He was to embark on a mission that was more dangerous than anything any human had ever done before and his family back at Earth had to protected as there was a real chance of the crew not returning back.  Exactly the kind of situation a responsible person plans for by taking out a life insurance policy. Not surprisingly, a life insurance policy for somebody about to get on a rocket to the moon cost a fortune.  Neil Armstrong had something going for him. He was famous, as was the whole Apollo 11 crew. People really wanted their autographs.

"These astronauts had been signing autographs since the day they were announced as astronauts, and they knew even though eBay didn't exist back then, that there was a market for such things,"  "There was demand."  It was - covers -– envelopes signed by astronauts and postmarked on important dates.

About a month before Apollo 11 was set to launch, the three astronauts entered quarantine. And, during free moments in the following weeks, each of the astronauts signed hundreds of covers. They gave them to a friend. And on important days — the day of the launch, the day the astronauts landed on the moon — their friend got them to the post office and got them postmarked, and then distributed them to the astronauts' families. It was life insurance in the form of autographs.  The idea was that if at all the crew were not to return, the families could sell them and make some revenue out of them. 

Eventually, the Mission proved to be a success – Armstrong and Aldrin walked on the moon and returned safely.  They signed probably tens of thousands more autographs for free.  In the 1990s,  the insurance autographs started showing up in space memorabilia auctions. An Apollo 11 insurance autograph can cost as much as $30,000.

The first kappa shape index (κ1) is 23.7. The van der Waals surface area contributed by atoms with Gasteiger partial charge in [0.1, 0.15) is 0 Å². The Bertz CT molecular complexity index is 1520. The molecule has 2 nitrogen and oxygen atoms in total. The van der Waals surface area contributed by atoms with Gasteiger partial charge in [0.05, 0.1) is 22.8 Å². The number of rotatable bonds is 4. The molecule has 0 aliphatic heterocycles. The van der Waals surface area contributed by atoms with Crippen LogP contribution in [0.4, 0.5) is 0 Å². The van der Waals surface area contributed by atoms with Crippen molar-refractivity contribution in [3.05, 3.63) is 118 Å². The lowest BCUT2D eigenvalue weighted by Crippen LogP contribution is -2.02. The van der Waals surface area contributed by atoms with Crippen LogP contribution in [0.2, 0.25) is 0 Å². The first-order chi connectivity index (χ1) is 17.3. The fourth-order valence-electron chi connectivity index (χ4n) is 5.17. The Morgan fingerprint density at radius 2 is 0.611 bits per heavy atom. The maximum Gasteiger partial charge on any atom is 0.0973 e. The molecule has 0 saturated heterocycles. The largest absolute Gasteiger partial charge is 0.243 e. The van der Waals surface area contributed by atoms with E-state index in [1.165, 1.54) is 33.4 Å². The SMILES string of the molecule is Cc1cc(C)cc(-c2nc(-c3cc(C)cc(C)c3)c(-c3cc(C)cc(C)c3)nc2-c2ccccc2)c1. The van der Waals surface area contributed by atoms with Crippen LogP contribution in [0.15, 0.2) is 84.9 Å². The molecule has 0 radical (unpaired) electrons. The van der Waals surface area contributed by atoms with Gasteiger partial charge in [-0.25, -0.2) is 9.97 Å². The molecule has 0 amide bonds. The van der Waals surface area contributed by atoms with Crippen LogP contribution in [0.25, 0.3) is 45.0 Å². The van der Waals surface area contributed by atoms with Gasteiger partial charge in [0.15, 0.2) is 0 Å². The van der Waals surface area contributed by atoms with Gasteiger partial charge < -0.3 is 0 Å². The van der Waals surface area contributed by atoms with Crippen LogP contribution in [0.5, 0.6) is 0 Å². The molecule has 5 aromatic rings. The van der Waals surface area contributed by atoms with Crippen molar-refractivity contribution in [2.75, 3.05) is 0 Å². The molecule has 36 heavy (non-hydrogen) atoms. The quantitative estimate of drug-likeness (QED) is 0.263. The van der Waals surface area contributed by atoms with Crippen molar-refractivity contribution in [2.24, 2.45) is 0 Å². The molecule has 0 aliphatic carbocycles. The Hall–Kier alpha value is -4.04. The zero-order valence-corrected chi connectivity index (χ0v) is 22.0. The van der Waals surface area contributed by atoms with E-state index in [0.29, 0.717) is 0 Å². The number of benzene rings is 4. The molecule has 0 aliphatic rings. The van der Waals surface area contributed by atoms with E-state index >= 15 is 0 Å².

So those covers with signature of the astronauts and specially postmarked July 16, 1969 — the day of the mission's success — or its failure, would have earned their family handsome revenue acting as insurance, if the mission had failed.  Fortunately, the trip went off without a hitch and all three men went on to live long, healthy lives and all remained alive until Neil Armstrong's death a few days ago. The covers are still around, and not too hard to find. In 2011, Collectors Weekly pegged their average value at around $5,000.
The cover postmarked 20.7.1969 and signed by 3 astronauts

While Armstrong and Aldrin basked in glory – there was one not so fortunate member to whom, it was so near and yet so far… Michael Collins  was the other American astronaut who was on Apollo 11. His first spaceflight was Gemini 10; in his second spaceflight he orbited the Moon, while Neil Armstrong and Buzz Aldrin made the first manned landing on the lunar surface. He is one of only 24 people to have flown to the Moon.

With regards – S. Sampathkumar

Sources acknowledged [ & – the latter being the source of the photo appearing in the article too]